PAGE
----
Thursday, 17 August 2017

C is for... Castrovalvans


According to the TARDIS databanks, on the planet of Castrovalva existed Dwellings of Simplicty. Here, the Doctor would be isolated from all technology, and so free to heal after his fourth regeneration. Castrovalva appeared to be a hilltop citadel, and its people were a friendly, peace-loving humanoid race. They engaged in ritualised hunting parties, wearing furred, masked costumes that had belonged to their ancestors. Librarian Shardovan refused to participate in these hunts. Their leader was a wise old man - the Portreeve. The Doctor was placed under the care of physician Mergrave, and soon recovered. He decided to read the history of Castrovalva, which chronicled the city from the coming together of various tribes up to the present day. He discovered that, though supposedly old, this had been written by Shardovan. He soon became aware that Castrovalva was not what it appeared. It was subject to dimensional instability. Mergrave became confused about its geography when asked to draw a map showing his apothecary. Shardovan had created the history because he had come to realise that his people had none. They were all a creation of the Master, harnessing Adric's mathematical skills to create block transfer computations. He had been the Portreeve in disguise.
When the Doctor freed Adric, the city began to collapse in on itself. The Castrovalvans turned on their creator - ensnaring him in his own trap.

Appearances: Castrovalva (1982).

  • "Castrovalva" is the name of a work by the artist M C Escher, famous for his strange optical illusions. A print had hung behind the desk of producer John Nathan Turner's boss, and it had always annoyed him.

C is for... Castellan


The Doctor had encountered two other holders of this post on Gallifrey before he met this unnamed individual. The Castellan was a senior Time Lord, responsible for internal security. He commanded the Chancellery Guards. This Castellan held a seat on the High Council, and was one of its key members. At the same time that he was investigating the apparently accidental death of a Time Lord technician, the Time Lords became aware that an entity from the universe of Anti-Matter was attempting to break into this universe by bonding itself physically to the Doctor. The Castellan had the TARDIS recalled to Gallifrey, materialising it in a security area. A humourless and obsessive man, he failed to heed warnings by a friend of the Doctor's - Damon - that might point towards a traitor at work. He pursued the Doctor ruthlessly. When the Doctor was captured and sentenced to vapourisation the Castellan harboured doubts, and ordered Captain Maxil of the Chancellery Guards to investigate the execution. A fellow member of the High Council - Hedin - was the traitor, seeking to bring Omega back from his long exile. Hedin manufactured evidence that made President Borusa look like he was in league with the Doctor. The Castellan was prepared to shoot down the Doctor when he went to arrest Borusa, but Hedin intervened and was killed, as he knew Omega needed the Doctor alive.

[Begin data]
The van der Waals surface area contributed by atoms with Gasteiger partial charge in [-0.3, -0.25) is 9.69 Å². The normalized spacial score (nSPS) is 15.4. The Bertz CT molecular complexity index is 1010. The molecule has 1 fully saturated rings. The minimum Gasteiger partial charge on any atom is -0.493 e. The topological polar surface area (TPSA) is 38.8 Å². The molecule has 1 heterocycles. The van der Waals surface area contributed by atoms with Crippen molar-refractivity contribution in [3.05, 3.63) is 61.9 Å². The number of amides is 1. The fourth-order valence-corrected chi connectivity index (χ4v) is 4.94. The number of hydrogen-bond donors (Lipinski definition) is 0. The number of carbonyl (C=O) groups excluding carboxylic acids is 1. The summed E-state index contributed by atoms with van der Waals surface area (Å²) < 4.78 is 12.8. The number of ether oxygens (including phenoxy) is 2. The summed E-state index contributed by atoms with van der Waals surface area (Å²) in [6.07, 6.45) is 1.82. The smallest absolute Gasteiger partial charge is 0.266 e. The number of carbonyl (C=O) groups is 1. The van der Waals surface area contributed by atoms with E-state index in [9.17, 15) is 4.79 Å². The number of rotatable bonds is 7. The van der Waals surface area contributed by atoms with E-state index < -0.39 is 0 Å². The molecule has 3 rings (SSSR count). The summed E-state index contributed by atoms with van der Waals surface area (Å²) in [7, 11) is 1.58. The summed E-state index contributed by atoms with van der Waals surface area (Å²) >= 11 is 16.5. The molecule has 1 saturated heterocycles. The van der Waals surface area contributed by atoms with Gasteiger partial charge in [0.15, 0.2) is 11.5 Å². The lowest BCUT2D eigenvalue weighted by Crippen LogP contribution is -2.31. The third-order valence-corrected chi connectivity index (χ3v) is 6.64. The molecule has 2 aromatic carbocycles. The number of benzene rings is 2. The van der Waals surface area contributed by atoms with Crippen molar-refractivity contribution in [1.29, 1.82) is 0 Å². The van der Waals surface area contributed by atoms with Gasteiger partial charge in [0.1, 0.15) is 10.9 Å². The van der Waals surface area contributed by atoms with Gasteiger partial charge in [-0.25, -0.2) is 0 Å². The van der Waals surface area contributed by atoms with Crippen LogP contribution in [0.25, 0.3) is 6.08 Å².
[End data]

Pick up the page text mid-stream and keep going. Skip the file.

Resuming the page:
Later, when the Doctor was taken out of time in all of his regenerations and deposited in the Death Zone on Gallifrey, the Castellan was once again part of the inner circle of the Council. This was the work of Borusa. Knowing of the animosity felt by the Castellan towards the Doctor, he made the perfect scapegoat to throw attention away from himself. He arranged for the forbidden Black Scrolls of Rassilon to be found amongst the Castellan's effects and ordered his arrest - authorising use of the Mind Probe to interrogate him. He then engineered his murder, employing a Chancellery Guard Captain to shoot him down in a faked escape bid.

Played by: Paul Jerricho. Appearances: Arc of Infinity and The Five Doctors (1983).

  • A Castellan is the governor of a castle.

C is for... Cassandra (2)


Lady Cassandra O'Brien dot Delta 17 claimed to be the last pure bred human, and so was a guest on Platform One in the year 5 Billion to witness the final destruction of the Earth. Born a boy in Texas, she had grown up in England. After transitioning to a woman, she became obsessed with her appearance and embarked on hundreds of surgical procedures to improve her looks - resulting in her becoming a piece of skin stretched on a frame, with eyes and mouth, and with her brain held in a jar. She married several times, outliving all of her wealthy husbands.
She arrived on the Platform with attendant nurses, whose main job was to keep her permanently moisturised. She brought gifts of an ostrich egg (which she believed to have been a beast like a dragon), and a Wurlitzer juke-box, which she thought was an i-pod.
Desperate for funds to finance her next cosmetic operation, she hatched a plan to engineer a hostage situation on the Platform. She employed the Adherents of the Repeated Meme to distribute metal spheres to her fellow guests, inside each of which was a robot spider programmed to commit acts of sabotage. When it appeared that the Platform would be destroyed, she opted for a back-up plan, having invested heavily in the competitor firms of those aboard. She transmatted off the Platform, but the Doctor reversed this and brought her back. Without her attendants, the heat in the station caused her to dry out and she burst apart.